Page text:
Lamps according to the present invention exhibiting a 4100° K. color point were built utilizing the known F40T12WM construction and having approximately 1.6 grams of a tri-phosphor blend being superposed on an approximately 4.0 gram deposit of the first phosphor mixture. Said top tri-phosphor blend consisted of approximately 13.4 weight percent of a commercial divalent europium-activated strontium chloroapatite phosphor, approximately 37.3 weight percent of a commercial terbium-activated lanthanum cerium orthophosphate phosphor, and approximately 49.3 weight percent of trivalent europium-activated yttrium oxide phosphor said phosphor mixture exhibiting an approximate 4100° K. white color point. The first phosphor mixture being utilized as a base layer combined approximately 95 weight percent of the hereinbefore described yellow color emission calcium haloapatite phosphor with 5 weight percent of divalent europium-activated strontium chloroapatite phosphor to achieve the same 4100° K. white color point. Said test lamps measured 3495 lumens after 100 hour burning at a CRI value of 73. The conventional dual layer phosphor coated lamps tested for comparison employed the same above defined top layer phosphor blend at a coating weight of approximately 0.9 grams which had been deposited on a 5.5 gram weight coating of conventional cool white type calcium haloapatite phosphor. Said conventional lamps measured 3312 lumens after 100 hours burning at a CRI value of 73. As can be noted from said comparison, a higher light output is obtained with the present dual layer phosphor coating and without sacrificing CRI values despite a lower total phosphor coating weight having been employed.
Fluorescent lamps having a T-8 type construction at a 32 watt size were constructed for a further comparison between the present dual layer phosphor coating and a prior art dual layer phosphor coating exhibiting the same approximate 3500° K. white color point. Said prior art dual phosphor coating utilized 3.6 grams of a white color single calcium haloapatite phosphor exhibiting a 3500° K. white color point on which was deposited 1.1 grams of a phosphor mixture having the same white color point. Said phosphor mixture utilized approximately 8.0 weight percent divalent europium-activated strontium chloroapatite phosphor, approximately 27.5 weight percent terbium-activated lanthanum cerium orthophosphate phosphor, and approximately 64.5 weight percent of trivalent europium-activated yttrium oxide phosphor. The presently improved dual layer phosphor coating utilized 0.9 gram of said tri-phosphor blend for the top surface layer but blended in different weight proportions to exhibit a 3000° K. white color point. Said tri-phosphor mixture in the present dual layer phosphor coating utilized approximately 4.7 weight percent of the divalent europium-activated strontium chloroapatite phosphor, approximately 27.5 weight percent of the terbium-activated lanthanum cerium orthophosphate phosphor, and approximately 67.8 weight percent of the trivalent europium activated yttrium oxide phosphor. This top phosphor layer was deposited upon approximately 3.7 grams of the same first phosphor mixture defined in the preceding example and exhibiting a white color point at approximately 4100° K. The presently improved lamps measured 2945 lumens after 100 hours burning at a 75 CRI value as compared with 2898 lumens and a 80 CRI value being measured on said prior art lamps.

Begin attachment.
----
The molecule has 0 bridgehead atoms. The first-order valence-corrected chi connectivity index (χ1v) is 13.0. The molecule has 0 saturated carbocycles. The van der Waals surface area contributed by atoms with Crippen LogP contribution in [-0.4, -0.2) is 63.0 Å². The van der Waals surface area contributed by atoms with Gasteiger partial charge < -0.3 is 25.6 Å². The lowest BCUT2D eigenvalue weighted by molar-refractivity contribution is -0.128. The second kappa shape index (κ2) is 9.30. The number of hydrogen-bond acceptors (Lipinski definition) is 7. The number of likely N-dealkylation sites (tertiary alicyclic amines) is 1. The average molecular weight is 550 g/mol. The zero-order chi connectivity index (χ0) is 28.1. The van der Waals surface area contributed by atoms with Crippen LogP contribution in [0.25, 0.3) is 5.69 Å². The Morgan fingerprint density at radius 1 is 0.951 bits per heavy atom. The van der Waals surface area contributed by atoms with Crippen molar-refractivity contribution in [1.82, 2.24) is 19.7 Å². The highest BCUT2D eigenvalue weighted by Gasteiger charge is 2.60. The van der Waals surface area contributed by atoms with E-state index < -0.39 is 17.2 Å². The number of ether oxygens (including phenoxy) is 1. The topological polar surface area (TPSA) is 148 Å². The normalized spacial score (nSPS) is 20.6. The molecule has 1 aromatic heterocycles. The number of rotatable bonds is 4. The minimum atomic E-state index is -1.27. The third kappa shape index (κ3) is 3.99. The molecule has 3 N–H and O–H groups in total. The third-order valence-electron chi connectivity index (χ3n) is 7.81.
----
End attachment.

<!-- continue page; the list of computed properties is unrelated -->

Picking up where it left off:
It will be apparent from the foregoing description that while specific examples have been provided on representative lamps used in the practice of the present invention, that various modifications thereof can be made within the spirit and scope of the present invention. For example, the proportions of phosphor constituents in both the first and second phosphor mixtures according to the present invention will vary other than above specified when different lamp color points are desired. Additionally, it is further contemplated to introduce still other constituents in the top and bottom layers of the presently improved phosphor coating for various fluorescent lamp applications in order to achieve still further desired improvements. It is intended to limit the present invention, therefore, only by the scope of the following claims.
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|Clasificación de EE.UU.||313/487, 313/486|
|Clasificación internacional||C09K11/76, H01J61/48, C09K11/77|
|Clasificación cooperativa||H01J61/48, C09K11/7787, C09K11/76, C09K11/7777|
|Clasificación europea||C09K11/77T2H, H01J61/48, C09K11/76, C09K11/77S10|
|10 Nov 1986||AS||Assignment|
Owner name: GENERAL ELECTRIC COMPANY, A NEW YORK CORP.
Free format text: ASSIGNMENT OF ASSIGNORS INTEREST.;ASSIGNORS:HOFFMAN, MARY V.;LANESE, GUSTINO J.;REEL/FRAME:004627/0961
Effective date: 19861107
|14 Ene 1992||REMI||Maintenance fee reminder mailed|
|14 Jun 1992||LAPS||Lapse for failure to pay maintenance fees|
|18 Ago 1992||FP||Expired due to failure to pay maintenance fee|
Effective date: 19920614